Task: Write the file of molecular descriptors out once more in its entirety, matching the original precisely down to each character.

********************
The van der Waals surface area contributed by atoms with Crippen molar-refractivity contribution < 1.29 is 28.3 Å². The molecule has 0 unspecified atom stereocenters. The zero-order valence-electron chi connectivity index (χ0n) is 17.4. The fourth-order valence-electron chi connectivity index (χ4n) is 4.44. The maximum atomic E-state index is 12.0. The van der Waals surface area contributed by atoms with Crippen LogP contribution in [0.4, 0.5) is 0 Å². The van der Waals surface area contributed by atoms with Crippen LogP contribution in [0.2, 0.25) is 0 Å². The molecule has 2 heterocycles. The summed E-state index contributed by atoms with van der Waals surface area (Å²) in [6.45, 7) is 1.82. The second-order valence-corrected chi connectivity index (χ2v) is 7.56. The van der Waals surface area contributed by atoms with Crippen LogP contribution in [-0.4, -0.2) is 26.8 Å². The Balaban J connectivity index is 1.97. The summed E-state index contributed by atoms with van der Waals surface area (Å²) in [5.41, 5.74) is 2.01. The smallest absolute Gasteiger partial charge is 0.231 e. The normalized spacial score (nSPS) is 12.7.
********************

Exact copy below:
The van der Waals surface area contributed by atoms with Crippen molar-refractivity contribution < 1.29 is 28.3 Å². The molecule has 0 unspecified atom stereocenters. The zero-order valence-electron chi connectivity index (χ0n) is 17.4. The fourth-order valence-electron chi connectivity index (χ4n) is 4.44. The maximum atomic E-state index is 12.0. The van der Waals surface area contributed by atoms with Crippen LogP contribution in [0.4, 0.5) is 0 Å². The van der Waals surface area contributed by atoms with Crippen LogP contribution in [0.2, 0.25) is 0 Å². The molecule has 2 heterocycles. The summed E-state index contributed by atoms with van der Waals surface area (Å²) in [6.45, 7) is 1.82. The second-order valence-corrected chi connectivity index (χ2v) is 7.56. The van der Waals surface area contributed by atoms with Crippen LogP contribution in [-0.4, -0.2) is 26.8 Å². The Balaban J connectivity index is 1.97. The summed E-state index contributed by atoms with van der Waals surface area (Å²) in [5.41, 5.74) is 2.01. The smallest absolute Gasteiger partial charge is 0.231 e. The normalized spacial score (nSPS) is 12.7.